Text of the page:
Gustor Festival at the Spituk Monastery in Ladakh

One of the highlights of my winter trip to Ladakh was the opportunity to attend the Gustor Festival at the Spituk Monastery in Ladakh. This year it was held on 7th and 8th January. As it falls in winter it is attended by the locals in large numbers, tourists were in minority!

Everyone Loves a Festival!

It is said that Buddhism was introduced in Ladakh in 200 BC during the reign of King Ashoka. The census of 2011 puts 66% of the population in Leh as Buddhist. Monasteries are important religious and cultural centers.

Winter is Harsh in Ladakh

The winters are harsh in Ladakh. In January the maximum temperature would often be in single digit and minimum in double digit minus! A festival in such a weather is just what is need to cheer up.

Cham or Mask Dance at Gustor Festival, Spituk

Gustor is a religious festival where lamas perform cham or mask dances. Cham is a choreographed dance performed only by lamas. The dances symbolize the destruction of evil spirits. The festival ends by burning an effigy which is a symbol of destruction of evil. Some of the dances are performed in pairs where the deity appears with a consort. Some dances are performed in a group.

Only Lamas can Perform Cham!

The masks can represent fiery, benign and pleasant spirits. Animal masks are also used. The masks are made of clay and paper. They are painted with natural colors and polished with gold and silver. The dress is usually silk and brocade. It is said that the masked dances have existed since 8th century AD in Ladakh. The dances are performed by monks to the tunes of long horns, cymbals, conch shells, bells and many other instruments.

Gustor Festival, Spituk Draws a Large Crowd

Our soft spoken guide Tashi told us to go early to the Spituk Monastery as it would get crowded during the day. And he was absolutely right. At the monastery there is a statue of Goddess Kali which is open to public only on the Gustor Festival days. When I went in it was not crowded. But while we were walking out in the afternoon for lunch, the queue was spilling down to the middle stairs.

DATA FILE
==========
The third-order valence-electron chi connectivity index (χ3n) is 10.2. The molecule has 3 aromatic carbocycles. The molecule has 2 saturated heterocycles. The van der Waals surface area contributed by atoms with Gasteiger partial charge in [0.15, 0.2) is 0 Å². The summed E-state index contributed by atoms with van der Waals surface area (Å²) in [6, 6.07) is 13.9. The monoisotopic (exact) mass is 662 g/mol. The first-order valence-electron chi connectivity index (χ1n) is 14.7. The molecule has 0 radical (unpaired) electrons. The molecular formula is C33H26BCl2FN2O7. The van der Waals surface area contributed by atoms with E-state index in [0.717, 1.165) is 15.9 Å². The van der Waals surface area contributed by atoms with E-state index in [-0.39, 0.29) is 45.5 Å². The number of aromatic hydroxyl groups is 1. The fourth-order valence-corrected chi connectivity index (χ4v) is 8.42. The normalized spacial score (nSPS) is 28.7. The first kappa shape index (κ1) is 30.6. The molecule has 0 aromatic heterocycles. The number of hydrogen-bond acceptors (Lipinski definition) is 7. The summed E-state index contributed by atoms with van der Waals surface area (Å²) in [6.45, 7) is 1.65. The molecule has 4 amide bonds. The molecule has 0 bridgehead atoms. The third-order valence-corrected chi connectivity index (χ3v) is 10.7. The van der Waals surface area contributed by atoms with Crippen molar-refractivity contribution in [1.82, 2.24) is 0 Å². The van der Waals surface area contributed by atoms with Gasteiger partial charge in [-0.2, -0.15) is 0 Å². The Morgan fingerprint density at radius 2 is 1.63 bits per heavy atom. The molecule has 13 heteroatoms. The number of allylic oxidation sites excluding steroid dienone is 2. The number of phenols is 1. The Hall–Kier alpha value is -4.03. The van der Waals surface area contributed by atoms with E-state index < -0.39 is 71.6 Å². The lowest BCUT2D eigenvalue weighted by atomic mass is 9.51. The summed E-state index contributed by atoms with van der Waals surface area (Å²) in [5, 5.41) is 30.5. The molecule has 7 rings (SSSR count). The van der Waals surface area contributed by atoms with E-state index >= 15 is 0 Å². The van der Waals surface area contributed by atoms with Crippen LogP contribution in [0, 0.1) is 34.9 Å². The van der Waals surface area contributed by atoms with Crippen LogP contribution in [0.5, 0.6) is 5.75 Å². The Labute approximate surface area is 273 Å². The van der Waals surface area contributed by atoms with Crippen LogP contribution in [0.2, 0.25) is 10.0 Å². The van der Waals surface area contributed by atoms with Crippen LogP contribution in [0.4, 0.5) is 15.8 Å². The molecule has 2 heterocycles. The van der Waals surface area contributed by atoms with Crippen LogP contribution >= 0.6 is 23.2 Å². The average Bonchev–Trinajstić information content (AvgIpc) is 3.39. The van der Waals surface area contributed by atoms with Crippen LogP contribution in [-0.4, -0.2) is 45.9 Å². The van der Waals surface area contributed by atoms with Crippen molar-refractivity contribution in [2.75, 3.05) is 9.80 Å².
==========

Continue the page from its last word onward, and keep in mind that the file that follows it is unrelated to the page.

The Gustor Festival, Spituk

The good folks had cordoned off a small seating area all for us marked as media. We had the balcony seats. The Grand Dragon Hotel (my sponsor for the trip) had sent in kahwa too. We were all set to enjoy the festival.

Seems Like a Tasty Cell Phone!

As the day progressed the place got more and more crowded. I had a gala time watching the cham dances and crowd watching.

Tourists Were in Minority!

At Gustor Spituk the tourists were in minority. This couple from Japan was sitting next to me on the Delhi-Leh flight. I had the window seat. I offered to click pictures for them too. They were very happy with the results. However, they spoke very little English so we couldn’t talk. I was happy to spot them at the festival too and on our return flight as well!

Bright Colors on a Cold Day!

It was a feast to watch the dances and be amidst the incredible energy that the crowd and the music was generating. It was a jolly crowd.

The Headgear was Splendid!

Around 1.00 pm it was time for lunch. Our lunch was at the hotel! It was time to get out of the courtyard. Our original plan was to come back in the second half again.

A Window to the Gustor Festival!

By now even the windows were taken. It was a task to get out! We really has to squeeze our way through the crowd. It was an extremely well behaved crowd, there was simply no space to march out! I was so happy after I managed to get out in the open. I also have a very practical point to make. Regulate your water intake or taking a loo break is also going to be tough. Looking at the crowd we didn’t go back in the second half!

Gustor Festival at Spituk is the first monastery festival I have watched. I wish I get to see many more!

PS. I was invited to Ladakh in winter by the Grand Dragon, Ladakh.

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26 thoughts on “Gustor Festival at the Spituk Monastery in Ladakh”

  1. Brilliant photographs and a nice account on Gustor Festival. I wish to visit Leh during the time of Gustor Festival in future.

    Such festivals make you aware about lot of local practices/culture, which is difficult to explore otherwise.


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